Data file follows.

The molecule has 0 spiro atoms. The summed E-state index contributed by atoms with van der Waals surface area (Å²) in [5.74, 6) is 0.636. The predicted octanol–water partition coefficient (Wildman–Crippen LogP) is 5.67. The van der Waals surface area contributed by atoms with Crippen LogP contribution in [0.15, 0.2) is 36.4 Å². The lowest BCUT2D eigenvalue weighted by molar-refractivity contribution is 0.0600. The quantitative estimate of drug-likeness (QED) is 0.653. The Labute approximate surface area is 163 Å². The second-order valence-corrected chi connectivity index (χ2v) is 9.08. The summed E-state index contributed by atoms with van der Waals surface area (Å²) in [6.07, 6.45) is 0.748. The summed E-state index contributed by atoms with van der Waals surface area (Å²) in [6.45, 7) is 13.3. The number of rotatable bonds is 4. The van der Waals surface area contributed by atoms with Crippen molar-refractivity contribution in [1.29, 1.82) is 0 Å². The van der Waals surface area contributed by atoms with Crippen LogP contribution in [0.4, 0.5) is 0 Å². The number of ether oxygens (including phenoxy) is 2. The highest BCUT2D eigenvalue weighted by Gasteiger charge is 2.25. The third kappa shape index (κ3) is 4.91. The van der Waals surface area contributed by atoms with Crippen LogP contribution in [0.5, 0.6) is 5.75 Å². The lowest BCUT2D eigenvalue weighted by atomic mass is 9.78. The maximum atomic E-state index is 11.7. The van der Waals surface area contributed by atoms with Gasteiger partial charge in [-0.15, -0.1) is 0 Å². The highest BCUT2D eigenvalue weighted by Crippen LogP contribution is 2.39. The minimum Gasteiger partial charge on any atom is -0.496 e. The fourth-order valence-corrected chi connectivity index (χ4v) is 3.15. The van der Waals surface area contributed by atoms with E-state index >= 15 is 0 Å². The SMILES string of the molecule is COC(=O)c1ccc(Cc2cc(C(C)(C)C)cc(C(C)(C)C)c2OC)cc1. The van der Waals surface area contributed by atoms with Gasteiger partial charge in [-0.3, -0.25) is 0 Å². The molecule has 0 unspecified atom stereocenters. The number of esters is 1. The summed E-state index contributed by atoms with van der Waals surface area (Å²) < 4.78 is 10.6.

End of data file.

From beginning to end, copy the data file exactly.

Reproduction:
The molecule has 0 spiro atoms. The summed E-state index contributed by atoms with van der Waals surface area (Å²) in [5.74, 6) is 0.636. The predicted octanol–water partition coefficient (Wildman–Crippen LogP) is 5.67. The van der Waals surface area contributed by atoms with Crippen LogP contribution in [0.15, 0.2) is 36.4 Å². The lowest BCUT2D eigenvalue weighted by molar-refractivity contribution is 0.0600. The quantitative estimate of drug-likeness (QED) is 0.653. The Labute approximate surface area is 163 Å². The second-order valence-corrected chi connectivity index (χ2v) is 9.08. The summed E-state index contributed by atoms with van der Waals surface area (Å²) in [6.07, 6.45) is 0.748. The summed E-state index contributed by atoms with van der Waals surface area (Å²) in [6.45, 7) is 13.3. The number of rotatable bonds is 4. The van der Waals surface area contributed by atoms with Crippen molar-refractivity contribution in [1.29, 1.82) is 0 Å². The van der Waals surface area contributed by atoms with Crippen LogP contribution in [0.4, 0.5) is 0 Å². The number of ether oxygens (including phenoxy) is 2. The highest BCUT2D eigenvalue weighted by Gasteiger charge is 2.25. The third kappa shape index (κ3) is 4.91. The van der Waals surface area contributed by atoms with Crippen LogP contribution in [0.5, 0.6) is 5.75 Å². The lowest BCUT2D eigenvalue weighted by atomic mass is 9.78. The maximum atomic E-state index is 11.7. The van der Waals surface area contributed by atoms with Gasteiger partial charge in [-0.15, -0.1) is 0 Å². The highest BCUT2D eigenvalue weighted by Crippen LogP contribution is 2.39. The minimum Gasteiger partial charge on any atom is -0.496 e. The fourth-order valence-corrected chi connectivity index (χ4v) is 3.15. The van der Waals surface area contributed by atoms with E-state index >= 15 is 0 Å². The SMILES string of the molecule is COC(=O)c1ccc(Cc2cc(C(C)(C)C)cc(C(C)(C)C)c2OC)cc1. The van der Waals surface area contributed by atoms with Gasteiger partial charge in [-0.3, -0.25) is 0 Å². The molecule has 0 unspecified atom stereocenters. The number of esters is 1. The summed E-state index contributed by atoms with van der Waals surface area (Å²) < 4.78 is 10.6.